Since we already subsidise the woodchipping industry with our taxes, let’s use some government money and:

    (1) employ all the ablebods who still want to work in the bush, on national park maintanance, revegetation, feral pest eradication, track maintenance, fire prevention etc, and of course in plantations;
    (2) Retrain all the ablebods who would rather move somewhere else to do something else;
    (3) Give a nice generous package to all the older and more creaky forestry workers.

    Of course, with (1) you’d also stop the whingeing about national parks being cradles of pests and vermin and weeds. Some of them are, but it’s because of a lack of political will to employ people to keep the fringes weed-vermin-and feral free. Partly because of an ideological climate that says direct employment of workers by governments makes the baby jesus cry. We need to GET OVER that people – as I’ve said, we already subdise the companies with our taxes.

  7. Don Wigan says:

    Very good post, Paul, though I assume the Keating retrenchment was 1990.

    Those were the days when industry restructure was taken seriously. Of course we had a CES then, which coud give fairly reliable information on the impacts in the local job markets. I doubt whether there is any capacity to do this under the current Job Network and whatever wizards they have working on labour market economics in Canberra.

    You have hit onto a very good point on the Howard Government approach to these things. They can round up supporters for a jobs scare, but their serious backing is for Gunns. It’s a similar story with coal mining.

  8. Rob S says:

    Shorter Janet in today’s Australian:

    “A defeat for John Howard would be a victory for John Howard.”

  9. melaleuca says:

    Latham’s policy was politically disasterous, was it not? Labor lost seats, votes and alienated parts of its blue collar base in Tasmania on the back of Latham’s policy. Surely that constitutes a disaster.

    Green leaning folk need to take a reality check. We need timber products and they have to come from somewhere. At the moment a significant proportion of our timber products come from illegal and/or unsustainable operations in developing countries like Indonesia. This situation will only get worse if radical Greens have their way and we “protect” too much native forest from logging.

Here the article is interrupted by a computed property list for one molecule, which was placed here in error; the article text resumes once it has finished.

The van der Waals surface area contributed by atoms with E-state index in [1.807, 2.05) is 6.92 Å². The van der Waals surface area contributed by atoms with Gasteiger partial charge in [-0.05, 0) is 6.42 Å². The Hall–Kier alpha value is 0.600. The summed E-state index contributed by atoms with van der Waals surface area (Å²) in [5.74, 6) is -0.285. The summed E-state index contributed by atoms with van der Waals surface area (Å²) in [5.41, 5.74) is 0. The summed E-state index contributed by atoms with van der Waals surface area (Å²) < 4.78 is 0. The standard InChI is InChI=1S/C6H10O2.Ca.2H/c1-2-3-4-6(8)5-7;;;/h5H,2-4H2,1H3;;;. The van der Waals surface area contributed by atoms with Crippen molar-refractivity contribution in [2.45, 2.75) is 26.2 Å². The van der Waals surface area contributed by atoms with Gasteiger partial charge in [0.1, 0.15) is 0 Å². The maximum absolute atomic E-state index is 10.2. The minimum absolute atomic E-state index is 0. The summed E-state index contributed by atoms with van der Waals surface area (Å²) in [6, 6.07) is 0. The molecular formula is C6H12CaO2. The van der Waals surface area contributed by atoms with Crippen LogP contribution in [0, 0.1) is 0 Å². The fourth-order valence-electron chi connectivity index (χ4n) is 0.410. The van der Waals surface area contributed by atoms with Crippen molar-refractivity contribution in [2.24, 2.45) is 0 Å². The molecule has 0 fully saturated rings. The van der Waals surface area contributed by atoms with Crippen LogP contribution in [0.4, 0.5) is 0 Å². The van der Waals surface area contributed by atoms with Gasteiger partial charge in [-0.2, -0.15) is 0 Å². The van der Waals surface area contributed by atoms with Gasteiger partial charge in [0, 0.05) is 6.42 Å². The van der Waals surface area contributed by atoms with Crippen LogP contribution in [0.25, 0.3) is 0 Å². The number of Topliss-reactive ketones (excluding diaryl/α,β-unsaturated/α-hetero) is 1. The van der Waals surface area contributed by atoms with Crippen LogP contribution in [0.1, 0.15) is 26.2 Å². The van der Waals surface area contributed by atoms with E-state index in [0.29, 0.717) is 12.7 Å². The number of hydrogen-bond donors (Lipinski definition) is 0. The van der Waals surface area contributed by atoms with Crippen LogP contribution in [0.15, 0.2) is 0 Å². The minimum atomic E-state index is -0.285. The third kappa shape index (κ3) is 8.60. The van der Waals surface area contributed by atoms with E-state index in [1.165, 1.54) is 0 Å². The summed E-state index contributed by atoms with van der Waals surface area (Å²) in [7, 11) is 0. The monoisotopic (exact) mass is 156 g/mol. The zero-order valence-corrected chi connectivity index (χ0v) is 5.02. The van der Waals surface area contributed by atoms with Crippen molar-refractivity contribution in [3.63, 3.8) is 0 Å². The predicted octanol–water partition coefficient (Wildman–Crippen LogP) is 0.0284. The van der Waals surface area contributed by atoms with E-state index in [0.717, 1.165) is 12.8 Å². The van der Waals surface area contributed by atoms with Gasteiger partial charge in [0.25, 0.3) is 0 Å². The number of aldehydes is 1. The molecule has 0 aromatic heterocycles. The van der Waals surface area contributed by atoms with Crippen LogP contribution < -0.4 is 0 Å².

Far more native forest is destroyed each year in bushfires than though logging.

    A major argument for the protection of old growth forest is that older trees have more hollows and these are essential habitat for a range of birds. But in reality they aren’t essential at all. For example the relatively young forest at the Organ Pipes National park 30 minutes north of Melbourne is teeming with hollow dwelling wildlife like sugar gliders because nest boxes have been fitted to trees. A moderate degree of old growth forest logging should be permitted provided the loggers install nest boxes etc to mitigate any harmful effects on forest ecology.

  10. grace pettigrew says:

    Oh stop it Melaleuca or you’ll go blind.

  11. melaleuca says:

    We already knew you had no grace, Grace.

    What we want to know is do you have a substantive point to make?

  12. Paul Norton says:

    Mel, Labor’s forest policy lost just one seat (Braddon) which would not otherwise have been lost on the strength of the overall swing to the government – and who knows how the forestry workers might have voted had the penny dropped that they were being promised the equivalent of a Lotto Division One prize. Even the forestry union admits that the policy was a factor in Labor winning Richmond (NSW) against the tide, and some commentators would add Hindmarsh and Adelaide (both in SA) to that list. As I have argued on this blog and elsewhere, Labor may have won more mainland seats on the strengths of the policy had it released it earlier and gone hard in promoting it.

    As for timber products, during 2004 two separate coalitions of environmental groups, and the Greens, produced three different plans for Tasmania to produce timber products from Tasmanian forests without logging old growth forest. Here in south-east Queensland we are producing timber products from our forests without logging old-growth. The trick is to harvest relatively small quantities of wood from selected forests which can be sustainably logged, and then adding lots of value to the wood to produce timber products and pulp and paper, rather than harvesting lots of wood and adding no value (as is the case with export woodchipping).